May 16

Ginger Honey Okayu (Japanese Rice Porridge)

in ad-free, Breakfast, Giveaway, Honey, Japanese, Miso Hungry Podcast, Rice & Noodles, Vegetarian

Ginger Honey Okayu

Ginger honey okayu (okay = Japanese rice porridge) is another one of my favorite home remedies when I’m feeling under the weather, in addition to another one of my favorite ways to pair up ginger and honey (remember my Honey Ginger Lemon Tea from last week?)!  Okayu (or kayu) is a simple Japanese porridge made by cooking rice in more water than usual, adding a bit of salt and sometimes some toppings.  (If you’re familiar with congee, okayu is the Japanese version.)   Okayu is a common breakfast dish in Japan, as well as an easy-to-make baby food, or something to eat when you’re feeling under the weather.

Okayu cooked in a rice cooker

I take the easy way out when I make okayu.  I use my rice cooker.  I’ve made okayu on the stove top many times (stove top cooking instructions included in the recipe!), but inevitably one of the kids needs something and I let the okayu cook too long, and I pass the point of perfection, turning the grains of rice into mush.  With my rice cooker, all I have to do is use the “Porridge” setting, and then no matter what distractions my kids might throw my way, I don’t have to worry about ruining the rice!

Rice cooker porridge setting

Speaking of rice cookers, Allison and I are giving away one of Zojirushi’s brand new Micom Rice Cookers that they just released last month!  To enter, head on over to our Miso Hungry website (entries open until 11:59 PST on Monday, May 21st, 2012)!  While you’re at it, learn more about rice and why we love our rice cookers by listening to episode 17 and episode 18 of Miso Hungry—all about rice!

Zojirushi Micom Rice Cooker

I love adding a bit of fresh grated ginger to the pot when cooking the rice so that the finished porridge is infused with its spicy sweetness.  Adding a drizzle of honey just before serving adds a wonderful balance to the bite of the ginger.  Although not traditional, it makes a delicious twist!  Now go make yourself a pot of ginger honey okayu and curl up with a good book for some “you” time!

Comforting Ginger Honey Okayu

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Ginger Honey Okayu (Japanese Rice Porridge)

Makes 4 servings

1 cup uncooked Japanese-style white rice (short grain rice)
5 cups water for thick okayu (7 cups water for thinner okayu)
1 tablespoon freshly grated ginger
1 teaspoon salt
4 tablespoons honey (use more or less depending on your tastes)

1. Wash the rice in cool water, then drain. Repeat until the water runs clear.

2. To make the okayu in a rice cooker: Put the rice, water, ginger, and salt in the cooking bowl of the rice cooker and gently stir to combine. Cook the rice using the “Porridge” setting. When the rice completes cooking, open the lid and gently stir the rice to loosen it.

3. To make the okayu on the stove top: Put the rice and water in a heavy bottomed pot and let it sit for 30 minutes. Add the salt and ginger, stir to combine, and then cover the pot. Heat the mixture over medium-high heat. When the mixture beings to boil, reduce the heat to low and continue to cook the rice for 30 minutes. Remove the pot from the heat, keeping the pot covered, and let the residual heat steam the rice for 10 minutes. Open the lid and gently stir the rice to loosen it.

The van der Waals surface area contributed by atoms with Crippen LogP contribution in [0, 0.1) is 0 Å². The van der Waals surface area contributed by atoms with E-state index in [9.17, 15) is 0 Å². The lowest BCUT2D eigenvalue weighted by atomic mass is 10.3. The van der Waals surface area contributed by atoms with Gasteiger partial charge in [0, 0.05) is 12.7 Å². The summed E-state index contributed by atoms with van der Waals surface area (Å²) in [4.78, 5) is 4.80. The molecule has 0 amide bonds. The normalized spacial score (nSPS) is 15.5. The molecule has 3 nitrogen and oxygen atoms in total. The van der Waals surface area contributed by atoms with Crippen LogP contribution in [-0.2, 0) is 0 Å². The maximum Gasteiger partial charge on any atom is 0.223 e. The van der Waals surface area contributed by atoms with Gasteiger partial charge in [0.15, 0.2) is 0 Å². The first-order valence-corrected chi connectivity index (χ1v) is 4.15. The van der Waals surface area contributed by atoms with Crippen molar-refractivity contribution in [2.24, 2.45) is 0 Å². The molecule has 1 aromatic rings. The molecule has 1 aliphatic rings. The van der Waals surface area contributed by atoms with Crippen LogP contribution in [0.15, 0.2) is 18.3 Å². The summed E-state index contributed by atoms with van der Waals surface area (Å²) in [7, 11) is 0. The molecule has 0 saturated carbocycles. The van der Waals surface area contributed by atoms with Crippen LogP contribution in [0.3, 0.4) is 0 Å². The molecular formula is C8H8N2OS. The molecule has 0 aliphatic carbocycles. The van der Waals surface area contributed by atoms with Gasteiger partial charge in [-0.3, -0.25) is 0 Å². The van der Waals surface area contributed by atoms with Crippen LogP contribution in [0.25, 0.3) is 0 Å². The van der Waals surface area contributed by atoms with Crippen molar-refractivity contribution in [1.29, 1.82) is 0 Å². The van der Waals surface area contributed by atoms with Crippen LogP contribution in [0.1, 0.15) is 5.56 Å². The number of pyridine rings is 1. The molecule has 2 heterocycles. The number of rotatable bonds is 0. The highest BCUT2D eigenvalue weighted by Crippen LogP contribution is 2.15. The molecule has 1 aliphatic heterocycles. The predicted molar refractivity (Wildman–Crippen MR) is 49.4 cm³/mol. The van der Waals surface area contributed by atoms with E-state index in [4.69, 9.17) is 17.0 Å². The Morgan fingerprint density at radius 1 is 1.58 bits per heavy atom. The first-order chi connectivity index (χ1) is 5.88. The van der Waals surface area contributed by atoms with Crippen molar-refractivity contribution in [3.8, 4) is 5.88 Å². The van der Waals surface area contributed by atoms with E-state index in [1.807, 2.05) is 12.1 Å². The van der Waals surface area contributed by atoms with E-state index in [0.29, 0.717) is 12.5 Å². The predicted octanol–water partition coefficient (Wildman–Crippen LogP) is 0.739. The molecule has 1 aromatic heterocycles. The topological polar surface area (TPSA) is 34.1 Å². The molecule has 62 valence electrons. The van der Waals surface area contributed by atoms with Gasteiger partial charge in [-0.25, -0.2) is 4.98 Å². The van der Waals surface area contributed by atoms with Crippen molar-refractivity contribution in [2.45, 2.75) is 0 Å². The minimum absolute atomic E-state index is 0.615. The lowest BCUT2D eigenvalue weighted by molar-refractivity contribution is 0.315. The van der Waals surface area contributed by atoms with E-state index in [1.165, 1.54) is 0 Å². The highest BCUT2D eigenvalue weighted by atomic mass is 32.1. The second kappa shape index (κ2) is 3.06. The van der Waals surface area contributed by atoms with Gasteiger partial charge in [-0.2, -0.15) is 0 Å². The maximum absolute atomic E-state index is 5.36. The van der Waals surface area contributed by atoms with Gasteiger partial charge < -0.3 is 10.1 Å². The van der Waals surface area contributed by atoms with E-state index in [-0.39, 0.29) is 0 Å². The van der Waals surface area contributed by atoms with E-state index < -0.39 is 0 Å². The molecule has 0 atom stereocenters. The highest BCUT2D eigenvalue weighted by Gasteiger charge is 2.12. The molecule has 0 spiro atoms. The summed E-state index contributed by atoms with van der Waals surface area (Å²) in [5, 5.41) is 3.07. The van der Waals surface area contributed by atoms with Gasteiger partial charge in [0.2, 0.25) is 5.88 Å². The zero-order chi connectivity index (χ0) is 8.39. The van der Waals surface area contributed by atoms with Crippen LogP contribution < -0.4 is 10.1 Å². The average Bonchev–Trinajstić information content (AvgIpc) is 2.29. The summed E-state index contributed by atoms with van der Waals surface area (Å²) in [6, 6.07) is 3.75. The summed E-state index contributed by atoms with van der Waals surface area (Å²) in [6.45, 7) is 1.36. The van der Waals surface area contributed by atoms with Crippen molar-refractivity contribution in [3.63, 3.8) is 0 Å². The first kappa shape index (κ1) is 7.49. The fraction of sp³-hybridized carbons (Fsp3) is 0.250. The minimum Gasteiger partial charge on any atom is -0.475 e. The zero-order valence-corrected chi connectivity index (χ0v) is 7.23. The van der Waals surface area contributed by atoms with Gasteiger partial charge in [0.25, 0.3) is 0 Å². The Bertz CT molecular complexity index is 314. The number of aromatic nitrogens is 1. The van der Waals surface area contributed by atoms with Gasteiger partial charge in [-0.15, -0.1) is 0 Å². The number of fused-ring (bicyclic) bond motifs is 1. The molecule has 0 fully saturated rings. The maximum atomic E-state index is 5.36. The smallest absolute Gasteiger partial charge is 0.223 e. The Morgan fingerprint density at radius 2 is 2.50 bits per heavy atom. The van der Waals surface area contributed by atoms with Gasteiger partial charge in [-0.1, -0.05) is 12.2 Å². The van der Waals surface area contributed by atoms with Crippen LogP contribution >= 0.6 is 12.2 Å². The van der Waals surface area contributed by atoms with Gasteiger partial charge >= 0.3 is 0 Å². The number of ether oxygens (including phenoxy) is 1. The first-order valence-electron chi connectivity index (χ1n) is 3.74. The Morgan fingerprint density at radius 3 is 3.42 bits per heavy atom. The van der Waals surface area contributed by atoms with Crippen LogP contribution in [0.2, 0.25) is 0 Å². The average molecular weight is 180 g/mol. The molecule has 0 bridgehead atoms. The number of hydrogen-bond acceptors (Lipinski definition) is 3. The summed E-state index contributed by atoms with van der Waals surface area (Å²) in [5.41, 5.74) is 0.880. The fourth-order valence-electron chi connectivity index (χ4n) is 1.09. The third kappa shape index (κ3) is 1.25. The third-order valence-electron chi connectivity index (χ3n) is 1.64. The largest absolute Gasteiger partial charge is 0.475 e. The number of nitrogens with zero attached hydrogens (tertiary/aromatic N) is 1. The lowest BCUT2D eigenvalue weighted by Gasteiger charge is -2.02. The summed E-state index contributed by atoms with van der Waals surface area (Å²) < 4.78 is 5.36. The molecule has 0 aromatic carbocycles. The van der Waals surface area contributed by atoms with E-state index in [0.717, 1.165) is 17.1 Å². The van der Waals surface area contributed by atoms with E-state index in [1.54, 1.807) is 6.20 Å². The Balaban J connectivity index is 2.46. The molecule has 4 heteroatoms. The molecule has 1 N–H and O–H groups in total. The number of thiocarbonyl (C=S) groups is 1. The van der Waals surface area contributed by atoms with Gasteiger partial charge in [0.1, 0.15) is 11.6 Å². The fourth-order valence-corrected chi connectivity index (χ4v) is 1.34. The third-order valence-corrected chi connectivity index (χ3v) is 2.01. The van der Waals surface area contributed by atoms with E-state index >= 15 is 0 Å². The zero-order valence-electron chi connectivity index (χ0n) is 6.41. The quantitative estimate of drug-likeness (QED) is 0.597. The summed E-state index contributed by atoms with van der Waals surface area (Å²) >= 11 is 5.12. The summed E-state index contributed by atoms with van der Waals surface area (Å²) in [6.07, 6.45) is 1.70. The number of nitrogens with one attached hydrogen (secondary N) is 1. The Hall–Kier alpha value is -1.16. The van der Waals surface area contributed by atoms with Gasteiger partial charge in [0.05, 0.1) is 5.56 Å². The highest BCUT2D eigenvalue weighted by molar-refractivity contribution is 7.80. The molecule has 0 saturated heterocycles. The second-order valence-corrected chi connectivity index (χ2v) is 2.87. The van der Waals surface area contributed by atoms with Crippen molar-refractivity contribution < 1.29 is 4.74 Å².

4. To serve: Divide the okayu into individual rice bowls. Drizzle one tablespoon of honey over the rice in each bowl and serve.

* Disclosure: Zojirushi is providing the rice cooker for our Miso Hungry giveaway.

{ 34 comments… read them below or add one }

Abigail (aka Mamatouille) May 16, 2012 at 7:33 pm

What a great idea for the honey and ginger in the okayu!

Both my boys had okayu for their first baby food, and I had it in the hospital after both of their births—it was so comforting with some umeboshi after being exhausted from birthing babies! I absolutely loved all the hospital food in Japan.


Sophie May 16, 2012 at 8:52 pm

This looks delicious! I was wondering what the water to rice ratio would be if I were to use brown rice? I expect that I would have to cook it a bit longer as well…


Katrina @ Warm Vanilla Sugar May 17, 2012 at 3:40 am

Neat! This sounds awesome!


LiztheChef May 17, 2012 at 8:22 am

Beautiful photo!! Hope you are feeling well…


Tom May 17, 2012 at 11:11 am

This looks delicious! Could I leave it soaking overnight to save time in the morning?


Urban Wife May 17, 2012 at 5:46 pm

Ginger in rice porridge? How very clever!


Karriann May 17, 2012 at 9:49 pm

I’ll give this a try when I’ll have the sniffles :)

“Spice it Up”


cocopuff1212 May 18, 2012 at 12:55 am

I’m going to buy one of these really smart rice-cookers — possibly smarter than me — when we move back to the U.S. !


Shea May 24, 2012 at 12:49 am

Hmm… didn’t work with the porridge setting on my rice cooker- and I have a Zojirushi too! Had a ton of water left over on top, ended up finishing it on the stove top :\


Fuji Mama (Rachael) May 24, 2012 at 1:47 pm

@Shea — That is really odd! I’ve tested this recipe several times, and actually just made this exact recipe for breakfast this morning in our Zojirushi and didn’t have any problems. 5:1 and 7:1 ratios are classic okayu ratios, so it shouldn’t have been a problem. My only thoughts are that your porridge setting is doing something funky, or it’s possible that you used the rice cooker measurements for measuring instead of regular measuring cups? I provide measurements in regular measuring cup style so that the measurements are standardized for cooking in both the rice cooker and on the stove top, instead of using the measuring cup which comes with the rice cooker. (One rice cooker cup is actually only about 3/4 cup.)


Will May 31, 2012 at 3:32 am

Really enjoyed the porridge. It is delicious. I posted a picture of my efforts here.


Fuji Mama (Rachael) May 31, 2012 at 10:26 am

@Will — I am so glad! Thank you for taking the time to share!


Miyoshi July 20, 2012 at 9:12 pm

I am sorry, but please, please don’t call this Japanese!
We Japanese NEVER put honey or ginger in Okayu. It’s way too far from Okayu we have, and it’s like going to a Korean owned restaurant with Mexican cooks who never had real Japanese dishes before. Every time we get those phony “Japanese food”, we get very disappointed, then have to feel like telling everybody in the building, “oh please don’t think this is Japanese food…!!”.